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August 20, 2019
by Patricia Tomasi

How Parents And Teachers Can Stop Bullying This Coming School Year

August 20, 2019 08:00 by Patricia Tomasi  [About the Author]

Bullying is something parents worry about throughout the school year. You don't want your child to be bullied or have your child do any kind of bullying. Now, a new study, titled, Understanding the relationship between youths’ belonging and bullying behavior: An SEM Model, recently published in the journal of Educational and Child Psychology, showed that school belonging and family belonging have a significant direct and indirect relationship with student bullying behavior.

“The goal of our study was to more fully understand the relationship, if any, between sense of belonging and bullying behavior,” study author Dr. Christopher Slaten of the University of Missouri-Columbia told us. “Belonging has been linked to a myriad of academic and psychosocial outcomes, indicating generally that the stronger the sense of belonging for a child, the better their academic and psychosocial outcomes.”

According to the National Center for Educational Statistics, more than 20 per cent, or one out of every five students reports being bullied. Throughout the school year, students say they were bullied more than twice a month. Types of bullying include name calling, exclusion, being made fun of, rumor-spreading, and physical bullying such as pushing, tripping, and being spat on.

Prior to the current study, there had been no studies that directly tested whether or not there was a link between bullying behavior and belonging.

“Our thought based on previous literature was that there would indeed be a relationship,” Dr. Slaten told us. “The stronger the sense of belonging, the less likely a youth would be to engage in bullying behavior, which is indeed what we found.”

This has implications for schools and families and how we can make better attempts at designing interventions to help kids feel connected and welcome in educational spaces as well as at home, Dr. Slaten explained.

Anxiety and depression are just some of the effects of bullying according to the Centers for Disease Control and Prevention. Headaches and stomachaches are also a negative by-product of bullying. Dr. Slaten along with fellow author and researcher, Dr. Chad Rose, are both very passionate about school climate, which both bullying and belonging are a part of.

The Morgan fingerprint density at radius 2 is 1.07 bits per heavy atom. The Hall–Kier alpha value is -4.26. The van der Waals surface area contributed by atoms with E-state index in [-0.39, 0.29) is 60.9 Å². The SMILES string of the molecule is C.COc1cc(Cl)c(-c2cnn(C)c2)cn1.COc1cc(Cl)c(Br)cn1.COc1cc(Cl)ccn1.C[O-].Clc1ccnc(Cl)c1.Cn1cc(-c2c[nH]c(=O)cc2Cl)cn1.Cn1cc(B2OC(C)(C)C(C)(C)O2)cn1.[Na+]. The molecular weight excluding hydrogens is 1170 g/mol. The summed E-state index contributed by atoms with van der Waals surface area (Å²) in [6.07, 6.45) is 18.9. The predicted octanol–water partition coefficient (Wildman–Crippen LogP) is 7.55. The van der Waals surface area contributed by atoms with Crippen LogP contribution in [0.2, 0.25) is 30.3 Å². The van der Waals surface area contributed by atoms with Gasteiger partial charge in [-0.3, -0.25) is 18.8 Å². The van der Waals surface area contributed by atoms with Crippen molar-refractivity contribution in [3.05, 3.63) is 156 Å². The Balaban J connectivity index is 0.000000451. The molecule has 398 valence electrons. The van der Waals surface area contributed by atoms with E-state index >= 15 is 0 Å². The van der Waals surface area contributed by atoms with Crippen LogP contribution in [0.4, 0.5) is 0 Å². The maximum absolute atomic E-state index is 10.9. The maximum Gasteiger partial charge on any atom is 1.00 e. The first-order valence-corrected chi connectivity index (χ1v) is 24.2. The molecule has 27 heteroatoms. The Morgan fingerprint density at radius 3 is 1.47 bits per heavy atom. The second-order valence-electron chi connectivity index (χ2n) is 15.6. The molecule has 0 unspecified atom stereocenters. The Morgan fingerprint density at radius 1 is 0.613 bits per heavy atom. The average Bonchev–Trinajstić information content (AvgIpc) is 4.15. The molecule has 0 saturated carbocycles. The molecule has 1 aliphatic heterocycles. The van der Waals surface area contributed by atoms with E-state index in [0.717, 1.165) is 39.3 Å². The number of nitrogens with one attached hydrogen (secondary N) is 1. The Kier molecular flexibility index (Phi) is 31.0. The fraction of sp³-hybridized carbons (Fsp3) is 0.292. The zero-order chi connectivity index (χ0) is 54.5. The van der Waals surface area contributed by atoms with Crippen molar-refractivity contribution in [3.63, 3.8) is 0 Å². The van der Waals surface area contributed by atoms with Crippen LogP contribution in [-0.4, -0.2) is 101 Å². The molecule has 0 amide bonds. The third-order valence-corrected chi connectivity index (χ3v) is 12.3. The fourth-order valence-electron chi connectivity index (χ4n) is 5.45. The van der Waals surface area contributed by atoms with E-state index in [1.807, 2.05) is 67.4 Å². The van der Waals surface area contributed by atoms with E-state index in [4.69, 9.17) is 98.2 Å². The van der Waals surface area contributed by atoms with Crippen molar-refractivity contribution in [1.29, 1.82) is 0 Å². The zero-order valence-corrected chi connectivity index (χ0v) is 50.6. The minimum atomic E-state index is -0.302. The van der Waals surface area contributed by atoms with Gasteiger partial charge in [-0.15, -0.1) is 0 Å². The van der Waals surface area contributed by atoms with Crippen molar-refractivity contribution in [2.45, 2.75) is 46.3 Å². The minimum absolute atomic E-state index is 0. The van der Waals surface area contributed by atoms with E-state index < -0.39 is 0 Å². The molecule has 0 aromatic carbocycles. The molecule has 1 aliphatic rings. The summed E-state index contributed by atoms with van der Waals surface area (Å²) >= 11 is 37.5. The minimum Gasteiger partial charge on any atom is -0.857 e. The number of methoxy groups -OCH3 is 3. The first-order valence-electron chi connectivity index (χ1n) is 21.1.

“As we have seen in the national news, there are considerable climate issues in schools across the country with rising concern about student suicidal ideation, violence against other students, safety and discipline, and of course bullying,” Dr. Slaten told us. “We believe that making adjustments to the climate can impact a student’s sense of belonging in school, which in turn impacts a myriad of different achievement and psychosocial outcomes, including in this study finding that it reduces students bullying behavior.”

Dr. Slaten and Dr. Rose found that the more a student feels connected at school, the less likely they are to engage in bullying behavior. Furthermore, if a student feels like they belong to their family, they are more likely to feel connected at school and therefore less likely to perform bullying behaviors as well. The only surprise result they found in their study was that peer relationships mattered less in relationship to school belonging and bullying behavior. The relationship still existed, it was just not as significant.

“The results of this study have significant implications for how we think about school climate and culture, and for how schools can support family dynamics as well,” Dr. Slaten told us. “When schools are able to provide interventions and an overall climate where students feel welcome and accepted, we postulate that there will be less bullying behavior. And at home, if students are able to feel connected to their families (parents, guardians, siblings) they are less likely to bully their peers. This last point is important because it empowers caregivers that they can provide an atmosphere at home that will impact their students approach to school.”

About the Author

Patricia Tomasi

Patricia Tomasi is a mom, maternal mental health advocate, journalist, and speaker. She writes regularly for the Huffington Post Canada, focusing primarily on maternal mental health after suffering from severe postpartum anxiety twice. You can find her Huffington Post biography here. Patricia is also a Patient Expert Advisor for the North American-based, Maternal Mental Health Research Collective and is the founder of the online peer support group - Facebook Postpartum Depression & Anxiety Support Group - with over 1500 members worldwide. Blog:

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